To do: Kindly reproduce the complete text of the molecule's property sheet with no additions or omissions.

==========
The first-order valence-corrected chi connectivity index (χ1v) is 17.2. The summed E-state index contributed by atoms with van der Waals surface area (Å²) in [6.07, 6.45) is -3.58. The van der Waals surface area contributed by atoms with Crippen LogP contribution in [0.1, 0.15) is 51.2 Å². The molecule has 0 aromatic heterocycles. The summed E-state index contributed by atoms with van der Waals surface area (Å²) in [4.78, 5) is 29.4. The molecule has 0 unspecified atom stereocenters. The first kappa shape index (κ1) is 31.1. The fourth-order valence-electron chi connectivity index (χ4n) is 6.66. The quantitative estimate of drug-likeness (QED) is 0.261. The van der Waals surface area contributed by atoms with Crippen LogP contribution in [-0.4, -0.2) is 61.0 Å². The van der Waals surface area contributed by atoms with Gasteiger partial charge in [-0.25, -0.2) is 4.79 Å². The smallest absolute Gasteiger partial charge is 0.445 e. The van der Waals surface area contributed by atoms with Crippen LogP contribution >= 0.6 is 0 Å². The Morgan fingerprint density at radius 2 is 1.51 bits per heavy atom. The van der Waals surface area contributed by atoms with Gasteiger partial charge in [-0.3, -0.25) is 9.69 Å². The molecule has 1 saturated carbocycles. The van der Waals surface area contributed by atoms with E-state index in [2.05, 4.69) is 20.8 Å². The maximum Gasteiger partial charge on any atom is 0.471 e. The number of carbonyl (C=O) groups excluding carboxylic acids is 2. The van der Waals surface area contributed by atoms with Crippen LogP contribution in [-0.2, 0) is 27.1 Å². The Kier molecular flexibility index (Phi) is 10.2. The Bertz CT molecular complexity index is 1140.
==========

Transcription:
The first-order valence-corrected chi connectivity index (χ1v) is 17.2. The summed E-state index contributed by atoms with van der Waals surface area (Å²) in [6.07, 6.45) is -3.58. The van der Waals surface area contributed by atoms with Crippen LogP contribution in [0.1, 0.15) is 51.2 Å². The molecule has 0 aromatic heterocycles. The summed E-state index contributed by atoms with van der Waals surface area (Å²) in [4.78, 5) is 29.4. The molecule has 0 unspecified atom stereocenters. The first kappa shape index (κ1) is 31.1. The fourth-order valence-electron chi connectivity index (χ4n) is 6.66. The quantitative estimate of drug-likeness (QED) is 0.261. The van der Waals surface area contributed by atoms with Crippen LogP contribution in [-0.4, -0.2) is 61.0 Å². The van der Waals surface area contributed by atoms with Gasteiger partial charge in [-0.25, -0.2) is 4.79 Å². The smallest absolute Gasteiger partial charge is 0.445 e. The van der Waals surface area contributed by atoms with Crippen LogP contribution >= 0.6 is 0 Å². The Morgan fingerprint density at radius 2 is 1.51 bits per heavy atom. The van der Waals surface area contributed by atoms with Gasteiger partial charge in [-0.3, -0.25) is 9.69 Å². The molecule has 1 saturated carbocycles. The van der Waals surface area contributed by atoms with E-state index in [2.05, 4.69) is 20.8 Å². The maximum Gasteiger partial charge on any atom is 0.471 e. The number of carbonyl (C=O) groups excluding carboxylic acids is 2. The van der Waals surface area contributed by atoms with Crippen LogP contribution in [-0.2, 0) is 27.1 Å². The Kier molecular flexibility index (Phi) is 10.2. The Bertz CT molecular complexity index is 1140.